Group plans to stay until Premier John Horgan meets with Wet’suwet’en hereditary chiefs
The B.C. Legislative building was awash with red on the evening of Feb. 24 as about 400 Indigenous youth and allies returned to the steps of the B.C. Legislature, in solidarity with the Wet’suwet’en hereditary chiefs opposed to the Coastal GasLink pipeline. A red spotlight was cast on to the front of the legislature and red fabric was draped over lamp posts and railings, to bring attention to the missing and murdered Indigenous women and girls.
This comes nearly two weeks after the group’s previous six-day occupation of the legislature ended.
On Feb. 11, around 1000 Indigenous youth and allies blockaded all entrances to the legislature ahead of the Speech to the Throne. Due to the blockade, the first sitting of the spring session was cancelled, four minor injuries were reported, and many MLAs, staff, and media were temporarily prevented from entering. The scheduled ceremony for the Lieutenant Governor was cancelled, and she was forced to sneak in through an alternative entrance instead.
On Feb. 13, an injunction was put in place on the request of Legislative Speaker Darryl Plecas.
The injunction is targeted towards groups blocking doors and preventing staff from doing their work. On Feb. 24, the Indigenous youth tested the injunction’s bounds, but didn’t break it, by holding space on the front steps in front of the ceremonial entrance. They intend to stay until Premier John Horgan meets with the Wet’suwet’en hereditary chiefs.
“We’re here as long as it takes, standing in solidarity with the Wet’suwet’en, and the Gitxsan, and the Mohawk people,” said Shay Lynn Sampson, one of the action’s organizers from the Wet’suwet’en and Gitxsan nations.
Shortly after the Indigenous youth and allies began to gather at 3:00 p.m., a van from the Victoria Police Department arrived at the legislature and attempted to pull around the front, but stopped in front of a soft blockade.
“When [the van] first got here … I’d say that was pretty tense,” said Sampson.
The Victoria Police stated on Twitter that the purpose of the van was to keep officers warm, not as a precursor to arrests.
Another police van parked on the west side of the legislature building. For most of the evening, the vehicles appeared to be empty.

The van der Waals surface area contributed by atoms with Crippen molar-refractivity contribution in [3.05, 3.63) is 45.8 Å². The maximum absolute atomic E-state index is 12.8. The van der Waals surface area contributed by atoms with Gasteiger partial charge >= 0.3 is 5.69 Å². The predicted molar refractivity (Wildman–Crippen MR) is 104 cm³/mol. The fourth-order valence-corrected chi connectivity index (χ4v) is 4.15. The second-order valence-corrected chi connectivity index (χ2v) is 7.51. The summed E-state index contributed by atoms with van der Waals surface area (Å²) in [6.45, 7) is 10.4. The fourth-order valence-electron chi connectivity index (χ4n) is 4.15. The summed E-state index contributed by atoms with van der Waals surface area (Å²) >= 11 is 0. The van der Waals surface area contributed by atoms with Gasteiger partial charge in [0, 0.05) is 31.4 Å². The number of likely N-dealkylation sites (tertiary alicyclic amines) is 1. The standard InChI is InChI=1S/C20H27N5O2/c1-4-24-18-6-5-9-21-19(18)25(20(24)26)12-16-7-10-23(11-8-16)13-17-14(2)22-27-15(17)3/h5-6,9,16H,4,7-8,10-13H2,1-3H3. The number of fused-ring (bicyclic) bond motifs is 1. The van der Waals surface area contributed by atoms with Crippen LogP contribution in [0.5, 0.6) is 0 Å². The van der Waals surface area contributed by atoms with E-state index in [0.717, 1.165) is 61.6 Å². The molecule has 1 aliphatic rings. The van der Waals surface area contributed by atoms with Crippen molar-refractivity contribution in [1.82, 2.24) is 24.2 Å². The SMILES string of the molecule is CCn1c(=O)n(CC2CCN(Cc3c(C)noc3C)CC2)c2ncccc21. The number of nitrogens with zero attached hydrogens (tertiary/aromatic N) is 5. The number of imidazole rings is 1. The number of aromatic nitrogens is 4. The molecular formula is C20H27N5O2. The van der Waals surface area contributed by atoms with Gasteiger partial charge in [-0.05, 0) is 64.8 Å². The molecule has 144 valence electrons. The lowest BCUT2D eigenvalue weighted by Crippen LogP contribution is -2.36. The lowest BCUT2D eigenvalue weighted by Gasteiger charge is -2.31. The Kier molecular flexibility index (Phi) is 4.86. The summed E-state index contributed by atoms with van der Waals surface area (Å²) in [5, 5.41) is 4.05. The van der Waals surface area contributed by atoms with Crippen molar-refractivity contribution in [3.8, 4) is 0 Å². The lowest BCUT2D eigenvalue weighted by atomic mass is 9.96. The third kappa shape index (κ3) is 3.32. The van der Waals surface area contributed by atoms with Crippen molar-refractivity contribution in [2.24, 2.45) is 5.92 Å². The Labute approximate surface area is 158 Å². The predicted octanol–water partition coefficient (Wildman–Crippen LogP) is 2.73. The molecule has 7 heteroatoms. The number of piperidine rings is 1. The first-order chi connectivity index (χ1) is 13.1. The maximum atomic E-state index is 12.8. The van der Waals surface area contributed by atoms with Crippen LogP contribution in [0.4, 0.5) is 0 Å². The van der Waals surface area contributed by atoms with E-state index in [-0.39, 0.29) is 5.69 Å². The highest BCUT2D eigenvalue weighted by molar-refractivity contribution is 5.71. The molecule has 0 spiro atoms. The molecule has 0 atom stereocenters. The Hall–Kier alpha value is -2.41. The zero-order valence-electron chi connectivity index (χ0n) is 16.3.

Several members of the Victoria police stood along the walls of the ceremonial gate throughout the night, surrounding the Indigenous youth. On a few occasions, Sampson said the police touched some of the Indigenous youth, including Indigenous and two-spirit women, despite their repeated objections.
Sampson expressed discomfort that the police were armed, as the action was peaceful. The Victoria police typically carry handguns while on duty.
At time of writing, the action is not publically breaking the grounds of the injunction, which states that members and staff of the legislative assembly can not be intimidated, interfered with, molested, or blocked from entering the legislature. The injunction also protects the proper function and business of the legislature from disruption or interference.
“This order is not [to] be interpreted or construed as prohibiting any persons who wish to engage in assembly or expressive activity prohibited that such activity does not violate the terms of this order,” the injunction reads.
There are no current plans to break the injunction and risk arrest, Sampson said. Instead, the group intends to maintain their presence and continue their prayers and ceremony on the steps of the building.
Sampson reflected on how far the Wet’suwet’en solidarity movement in Victoria has come since January, when 12 young Indigenous land defenders and an elder were arrested during a sit-in at the B.C. Ministry of Energy, Mines, and Petroleum Resources.
“We’ve had a lot of community support that’s come out and really showed up, it just keeps growing,” she said. “The number of allies and people that are willing to come out and support us in the middle of the night … It’s really amazing to see.”
Throughout the night, Indigenous leaders spoke to the hundreds of gathered Indigenous youth and allies with messages of support and updates on arrests of three Gitxsan hereditary chiefs and other supporters at a CN Rail blockade. Ricochet reported six arrests were made as of 10:00 p.m. that night.
Judy Wilson, Chief of the Neskonlith First Nation and secretary treasurer of the Union of B.C. Indian Chiefs, addressed the assembled supporters through a megaphone.
“What can we do?” Wilson said.
The crowd responded with one voice, “Stand up, fight back!”
“We’re going to be doing a lot of that,” Wilson said.